Objective. To improve the treatment outcomes in patients with primary and metastatic liver tumors localized in segments VII-VIII involving the right hepatic vein and its branches.

Material and methods

There were 16 surgical interventions including resection of liver segment VII and/or VIII with resection of the right hepatic vein and its branches without reconstruction. All procedures were carried out at the Department of Liver and Pancreatic Tumors of the Blokhin National Medical Cancer Research Center for the period 2016 — 2020. The cause of surgery was colorectal cancer liver metastases in 8 patients, hepatocellular carcinoma in 2 cases, angiomyolipoma in 1 case and metastases of uterine cancer in 1 patient. Minor liver resection was additionally performed in 5 cases. Median age of patients was 58 years (range 28-78) years. There were 10 women and 6 men. Preoperative chemotherapy was performed in 6 patients. Median number of courses was 10 (range 4-24).

Fig. 1. Colorectal cancer metastasis in liver segment VII in projection of distal part of the veins forming the right hepatic vein (preoperative contrast-enhanced CT).

Comprehensive preoperative examination obligatory included contrast-enhanced CT or MRI of the abdomen. Considering these data, we estimated spread of tumor, involvement of the right hepatic vein and its branches. In 2 cases, a complete blockade of the right hepatic vein was diagnosed. Laparotomy was performed via midline and right subcostal approach in all cases. Short veins were maximally preserved during mobilization of the right liver lobe. Right hepatic vein was mobilized within its orifice and cut off using endoscopic stapling device or transected and sutured with an interrupted suture. Intraoperative ultrasound was followed by liver parenchyma dissection with an ultrasonic scalpel and ligation of the venous tributaries forming the right hepatic vein.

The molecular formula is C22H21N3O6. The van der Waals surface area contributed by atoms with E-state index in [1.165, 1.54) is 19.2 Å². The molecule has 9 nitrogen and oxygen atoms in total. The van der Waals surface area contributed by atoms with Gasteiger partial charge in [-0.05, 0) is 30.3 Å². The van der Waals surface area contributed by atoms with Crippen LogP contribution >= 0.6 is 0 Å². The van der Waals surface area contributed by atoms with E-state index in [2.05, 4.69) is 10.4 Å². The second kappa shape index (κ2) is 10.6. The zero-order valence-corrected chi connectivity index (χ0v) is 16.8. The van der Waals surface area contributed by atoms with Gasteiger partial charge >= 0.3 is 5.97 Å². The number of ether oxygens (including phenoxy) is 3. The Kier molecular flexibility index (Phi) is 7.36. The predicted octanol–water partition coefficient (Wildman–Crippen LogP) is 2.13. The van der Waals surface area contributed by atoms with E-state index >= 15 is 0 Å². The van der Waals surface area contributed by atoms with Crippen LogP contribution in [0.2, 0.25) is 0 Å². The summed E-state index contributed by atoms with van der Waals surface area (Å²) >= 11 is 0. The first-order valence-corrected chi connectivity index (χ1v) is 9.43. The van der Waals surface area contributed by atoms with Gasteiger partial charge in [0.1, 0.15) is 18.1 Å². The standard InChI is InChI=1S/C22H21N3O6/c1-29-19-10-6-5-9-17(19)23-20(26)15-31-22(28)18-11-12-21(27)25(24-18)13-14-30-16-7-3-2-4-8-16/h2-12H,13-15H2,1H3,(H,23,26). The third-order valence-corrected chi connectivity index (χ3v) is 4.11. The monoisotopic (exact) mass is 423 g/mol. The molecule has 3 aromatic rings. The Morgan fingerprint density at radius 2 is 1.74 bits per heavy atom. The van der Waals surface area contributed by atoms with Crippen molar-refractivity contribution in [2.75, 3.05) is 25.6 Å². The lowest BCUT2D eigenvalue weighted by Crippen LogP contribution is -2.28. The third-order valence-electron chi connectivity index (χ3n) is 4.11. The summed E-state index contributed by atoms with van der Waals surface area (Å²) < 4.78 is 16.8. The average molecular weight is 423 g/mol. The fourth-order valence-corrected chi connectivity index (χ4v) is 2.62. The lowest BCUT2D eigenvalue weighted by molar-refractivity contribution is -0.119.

Fig. 2. Proximal mobilization of the right hepatic vein.

Fig. 3. Intersection of the right hepatic vein in distal part.

We have retrospectively analyzed surgery time, mean time and incidence of hepatoduodenal ligament clamping (Pringle maneuver), intraoperative blood loss, postoperative morbidity and hospital-stay.


Median surgery time was 150 (80-220) min, intraoperative blood loss — 400 (100-2000) ml. Afferent blood flow was blocked in 4 patients for 14 (12-25) min. None patient had intraoperative signs of impaired venous outflow. Uniform venous circulation in liver was determined on the 5th postoperative day in all cases. Biliary fistula in postoperative period occurred in 1 patient. No complications were noted in other cases. A patient with hepatocellular carcinoma had ascites in 4 weeks after surgery with effective conservative control. Examination revealed reactivation of viral hepatitis C on the background of liver cirrhosis. There was no postoperative mortality. Median length of postoperative hospital-stay was 13 (range 9-19) days.